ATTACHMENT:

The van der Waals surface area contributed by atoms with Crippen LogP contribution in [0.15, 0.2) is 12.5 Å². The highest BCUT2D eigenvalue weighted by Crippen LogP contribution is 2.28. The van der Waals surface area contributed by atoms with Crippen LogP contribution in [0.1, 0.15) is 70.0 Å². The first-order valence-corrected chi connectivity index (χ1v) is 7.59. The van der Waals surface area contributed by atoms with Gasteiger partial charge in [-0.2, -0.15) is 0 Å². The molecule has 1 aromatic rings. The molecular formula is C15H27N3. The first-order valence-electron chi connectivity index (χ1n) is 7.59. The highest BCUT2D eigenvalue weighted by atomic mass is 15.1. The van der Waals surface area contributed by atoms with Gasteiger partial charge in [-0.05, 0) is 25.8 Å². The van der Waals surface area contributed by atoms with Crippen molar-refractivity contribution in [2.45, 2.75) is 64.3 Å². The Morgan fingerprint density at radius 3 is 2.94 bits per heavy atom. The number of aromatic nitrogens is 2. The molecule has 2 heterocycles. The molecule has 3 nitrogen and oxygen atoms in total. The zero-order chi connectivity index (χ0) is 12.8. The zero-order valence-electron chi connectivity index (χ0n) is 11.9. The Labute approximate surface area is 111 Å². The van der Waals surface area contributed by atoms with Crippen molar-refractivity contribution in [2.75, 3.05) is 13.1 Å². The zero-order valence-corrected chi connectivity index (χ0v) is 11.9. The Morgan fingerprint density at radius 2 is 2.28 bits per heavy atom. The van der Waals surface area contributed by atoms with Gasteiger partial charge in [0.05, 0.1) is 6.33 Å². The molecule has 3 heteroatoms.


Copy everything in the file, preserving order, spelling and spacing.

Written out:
The van der Waals surface area contributed by atoms with Crippen LogP contribution in [0.15, 0.2) is 12.5 Å². The highest BCUT2D eigenvalue weighted by Crippen LogP contribution is 2.28. The van der Waals surface area contributed by atoms with Crippen LogP contribution in [0.1, 0.15) is 70.0 Å². The first-order valence-corrected chi connectivity index (χ1v) is 7.59. The van der Waals surface area contributed by atoms with Gasteiger partial charge in [-0.2, -0.15) is 0 Å². The molecule has 1 aromatic rings. The molecular formula is C15H27N3. The first-order valence-electron chi connectivity index (χ1n) is 7.59. The highest BCUT2D eigenvalue weighted by atomic mass is 15.1. The van der Waals surface area contributed by atoms with Gasteiger partial charge in [-0.05, 0) is 25.8 Å². The van der Waals surface area contributed by atoms with Crippen molar-refractivity contribution in [2.45, 2.75) is 64.3 Å². The Morgan fingerprint density at radius 3 is 2.94 bits per heavy atom. The number of aromatic nitrogens is 2. The molecule has 2 heterocycles. The molecule has 3 nitrogen and oxygen atoms in total. The zero-order chi connectivity index (χ0) is 12.8. The zero-order valence-electron chi connectivity index (χ0n) is 11.9. The Labute approximate surface area is 111 Å². The van der Waals surface area contributed by atoms with Crippen molar-refractivity contribution in [2.75, 3.05) is 13.1 Å². The zero-order valence-corrected chi connectivity index (χ0v) is 11.9. The Morgan fingerprint density at radius 2 is 2.28 bits per heavy atom. The van der Waals surface area contributed by atoms with Gasteiger partial charge in [0.05, 0.1) is 6.33 Å². The molecule has 3 heteroatoms.